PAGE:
Capturing Love in a Photo Frame

Rahul Mahesh

A review of the book In Love with Life, featuring photographs by Indian photojournalist T. S. Satyan, and the accompanying essay by H. Y. Sharada Prasad. 


Photographs are stories frozen in time, something that once meant more than just the moment. In the capsule of the moment, lies the life that is immortalised in a roll of film for the world to glimpse into. The charm of a T. S. Satyan photograph is in its simple realisation that life caught in the right moment tells a million tales. While the world is obsessed with perfection, Satyan teaches us that the imperfections of reality is what makes us human. There is no wrong angle, there is no picture perfect moment; yet somehow, he has the eye to make a moment as close to perfection as possible. 


The book In Love with Life: A Journey Through Life in Photographs, is a display of this very skill that made him a colossal figure in Indian photojournalism. Take away the part where he is deemed the ‘Father of Indian Photojournalism’, and you are left with a visionary who pioneered a journey that stands apart from the rest of the pack. Among the indomitable contemporaries of Satyan from this part of the country, H.Y. Sharada Prasad captures Satyan at his best. A friend for sixty years, he fondly remembers Satyan and his penchant for “spontaneity, openness and zest for life.” While many brood and ponder for the perfect moment or for the right frame, I fall in love with his photos for its simple touch. In Love with Life comes with an array of pictures, some of which are taken in moments of crisis and pain that somehow cut through the chaos, to create  moments of hope and joy. The reality of life, as authenic as it can seem to be, is what makes Satyan’s pictures linger in my mind for long hours. There is a poetry in what his lens captures that melodiously flows through each page of this book, making one want to stay awhile and look further into each of these photographs.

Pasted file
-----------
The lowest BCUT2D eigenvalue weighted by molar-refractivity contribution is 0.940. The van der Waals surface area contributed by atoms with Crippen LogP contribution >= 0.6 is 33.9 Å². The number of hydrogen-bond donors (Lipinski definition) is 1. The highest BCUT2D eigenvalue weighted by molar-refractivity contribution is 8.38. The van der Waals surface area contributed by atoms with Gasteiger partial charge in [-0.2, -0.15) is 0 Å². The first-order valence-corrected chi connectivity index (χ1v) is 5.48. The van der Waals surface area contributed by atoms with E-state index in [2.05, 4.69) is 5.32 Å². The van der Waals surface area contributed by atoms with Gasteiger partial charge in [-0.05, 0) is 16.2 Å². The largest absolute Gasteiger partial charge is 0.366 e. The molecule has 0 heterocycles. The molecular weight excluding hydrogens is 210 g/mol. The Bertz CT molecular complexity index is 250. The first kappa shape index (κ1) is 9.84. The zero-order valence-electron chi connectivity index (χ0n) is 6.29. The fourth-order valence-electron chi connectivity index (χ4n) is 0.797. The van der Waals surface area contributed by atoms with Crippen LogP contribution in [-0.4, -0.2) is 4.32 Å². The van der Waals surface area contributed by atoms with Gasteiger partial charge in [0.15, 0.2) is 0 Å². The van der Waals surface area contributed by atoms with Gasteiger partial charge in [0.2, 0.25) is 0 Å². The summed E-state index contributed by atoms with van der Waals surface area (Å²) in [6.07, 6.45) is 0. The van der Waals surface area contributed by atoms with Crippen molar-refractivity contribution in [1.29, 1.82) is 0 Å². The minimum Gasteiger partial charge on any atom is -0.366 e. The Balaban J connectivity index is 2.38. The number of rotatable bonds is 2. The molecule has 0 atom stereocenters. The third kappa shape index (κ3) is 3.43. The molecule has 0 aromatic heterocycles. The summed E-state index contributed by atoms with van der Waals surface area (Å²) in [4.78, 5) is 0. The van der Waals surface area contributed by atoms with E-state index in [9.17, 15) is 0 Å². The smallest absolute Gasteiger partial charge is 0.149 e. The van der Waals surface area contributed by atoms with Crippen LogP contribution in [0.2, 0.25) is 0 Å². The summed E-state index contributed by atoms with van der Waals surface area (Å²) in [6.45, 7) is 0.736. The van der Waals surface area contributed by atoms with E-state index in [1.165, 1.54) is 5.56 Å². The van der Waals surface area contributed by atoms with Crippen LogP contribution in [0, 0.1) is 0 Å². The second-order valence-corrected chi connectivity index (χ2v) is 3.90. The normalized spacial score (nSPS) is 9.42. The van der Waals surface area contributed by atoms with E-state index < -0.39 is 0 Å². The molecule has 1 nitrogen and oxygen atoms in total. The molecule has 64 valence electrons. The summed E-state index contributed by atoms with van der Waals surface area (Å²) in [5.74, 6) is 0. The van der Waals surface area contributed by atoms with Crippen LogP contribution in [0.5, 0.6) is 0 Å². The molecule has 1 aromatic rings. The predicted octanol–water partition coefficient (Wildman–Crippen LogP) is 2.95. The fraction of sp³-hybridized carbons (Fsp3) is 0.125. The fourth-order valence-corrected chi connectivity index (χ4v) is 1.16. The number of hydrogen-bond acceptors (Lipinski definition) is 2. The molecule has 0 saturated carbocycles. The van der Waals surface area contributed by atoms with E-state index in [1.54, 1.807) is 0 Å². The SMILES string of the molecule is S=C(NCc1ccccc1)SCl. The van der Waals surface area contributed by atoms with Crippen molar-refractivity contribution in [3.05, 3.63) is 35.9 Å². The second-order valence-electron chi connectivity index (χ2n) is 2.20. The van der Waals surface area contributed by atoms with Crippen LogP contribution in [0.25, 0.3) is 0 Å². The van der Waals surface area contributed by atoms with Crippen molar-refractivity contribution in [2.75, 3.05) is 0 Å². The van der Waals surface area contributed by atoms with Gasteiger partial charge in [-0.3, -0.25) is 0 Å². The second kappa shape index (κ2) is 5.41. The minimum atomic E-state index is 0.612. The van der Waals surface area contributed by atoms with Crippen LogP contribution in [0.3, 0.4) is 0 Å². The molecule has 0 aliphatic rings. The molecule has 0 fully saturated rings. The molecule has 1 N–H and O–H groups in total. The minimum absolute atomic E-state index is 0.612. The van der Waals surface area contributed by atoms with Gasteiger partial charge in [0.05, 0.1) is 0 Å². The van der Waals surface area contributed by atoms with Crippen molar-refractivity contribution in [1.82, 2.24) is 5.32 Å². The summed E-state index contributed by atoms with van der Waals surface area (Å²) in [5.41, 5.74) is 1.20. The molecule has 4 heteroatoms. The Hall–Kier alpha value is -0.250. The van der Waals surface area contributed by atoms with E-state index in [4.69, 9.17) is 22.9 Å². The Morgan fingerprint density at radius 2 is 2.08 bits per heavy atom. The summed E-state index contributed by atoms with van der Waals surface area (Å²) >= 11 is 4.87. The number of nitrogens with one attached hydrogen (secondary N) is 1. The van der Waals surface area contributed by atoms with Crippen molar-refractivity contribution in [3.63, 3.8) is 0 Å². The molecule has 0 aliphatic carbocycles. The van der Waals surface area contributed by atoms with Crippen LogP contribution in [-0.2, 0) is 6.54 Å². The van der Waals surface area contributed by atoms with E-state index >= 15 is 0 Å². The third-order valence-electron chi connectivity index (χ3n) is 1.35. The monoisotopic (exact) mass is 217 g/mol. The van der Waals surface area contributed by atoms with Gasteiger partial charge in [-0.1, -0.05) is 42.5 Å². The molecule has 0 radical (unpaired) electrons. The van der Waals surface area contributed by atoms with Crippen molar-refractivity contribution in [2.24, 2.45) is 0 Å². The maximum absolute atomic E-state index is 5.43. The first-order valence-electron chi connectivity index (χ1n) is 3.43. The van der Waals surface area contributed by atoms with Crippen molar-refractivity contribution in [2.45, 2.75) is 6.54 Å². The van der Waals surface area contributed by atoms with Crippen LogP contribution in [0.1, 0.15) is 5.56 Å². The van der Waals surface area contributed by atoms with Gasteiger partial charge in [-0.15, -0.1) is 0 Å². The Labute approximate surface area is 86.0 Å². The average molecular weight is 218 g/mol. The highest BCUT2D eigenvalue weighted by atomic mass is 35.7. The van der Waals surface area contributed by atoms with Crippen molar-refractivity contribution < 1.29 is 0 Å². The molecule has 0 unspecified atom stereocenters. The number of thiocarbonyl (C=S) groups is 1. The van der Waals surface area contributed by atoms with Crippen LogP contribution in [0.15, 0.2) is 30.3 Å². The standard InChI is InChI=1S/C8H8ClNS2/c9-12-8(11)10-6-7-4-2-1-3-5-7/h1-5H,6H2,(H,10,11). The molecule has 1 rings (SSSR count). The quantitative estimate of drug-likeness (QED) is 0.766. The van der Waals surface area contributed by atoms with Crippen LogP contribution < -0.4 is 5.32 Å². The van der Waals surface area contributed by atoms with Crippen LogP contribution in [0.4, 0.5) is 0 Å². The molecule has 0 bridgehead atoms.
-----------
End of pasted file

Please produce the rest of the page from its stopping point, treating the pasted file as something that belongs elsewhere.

Childhood, T. S. Satyan, 1973, Haryana, India, Silver gelatin print, Gifted by the T. S. Satyan Family Trust, PHY.07997


In what are expressions in the ordinary moments, Satyan manages to capture a story that encapsulates the human experience in the most unassuming way. Be it the pictures of the flash floods in Delhi, the floods in Assam and the very many chaotic scenes that unfolded in the camps. There are moments of joy, innocence and happiness in these photographs taken in unfortunate circumstances where we can find Satyan almost searching for them among the crowd. There is a poignant note that Satyan makes about his photography, “My people are not the rich and famous. They are simple, ordinary folk. They do not hit the headlines, yet my people are people who matter.” This notion stands tall in the photographs that he has taken, although some have been the so-called famous and important. There is an ease with which he draws the personality of his subjects in a moment in time which I find engaging and often touching. The value of Satyan in the realm of photojournalism cannot be overlooked, he is undoubtedly one of the resounding figures to bring the Indian lens to the world. Unadulterated by a foreign mindset, Satyan has captured the nature of a people. The resilience, the cheer and the chaos in equal measure, something that often escapes the eyes of an outsider on an assignment in India. While many photographers feature imagery that is deemed pedantic, the typical scenes of villages and the like, Satyan captures the humanity.


Karnataka, T. S. Satyan, 1976, Karnataka, India, Silver gelatin print, PHY.10485


With this book, I find the circle of life. A child is born, the many facets of growing up and the rigamarole of labour, of work and finally death. What particularly catches my attention is the last picture of this book. An infant’s outstretched palm in black and white. Like much of Satyan’s works, amidst the routine of life, the burdening pain of work, calamities and chaos of existence; there is a silver lining and somehow T. S. Satyan’s camera lingers there silently waiting for a happy ending.

Rahul Mahesh is a Content Writer at MAP. He finds pleasure in reading Russian Literature with metal and punk music in the background.

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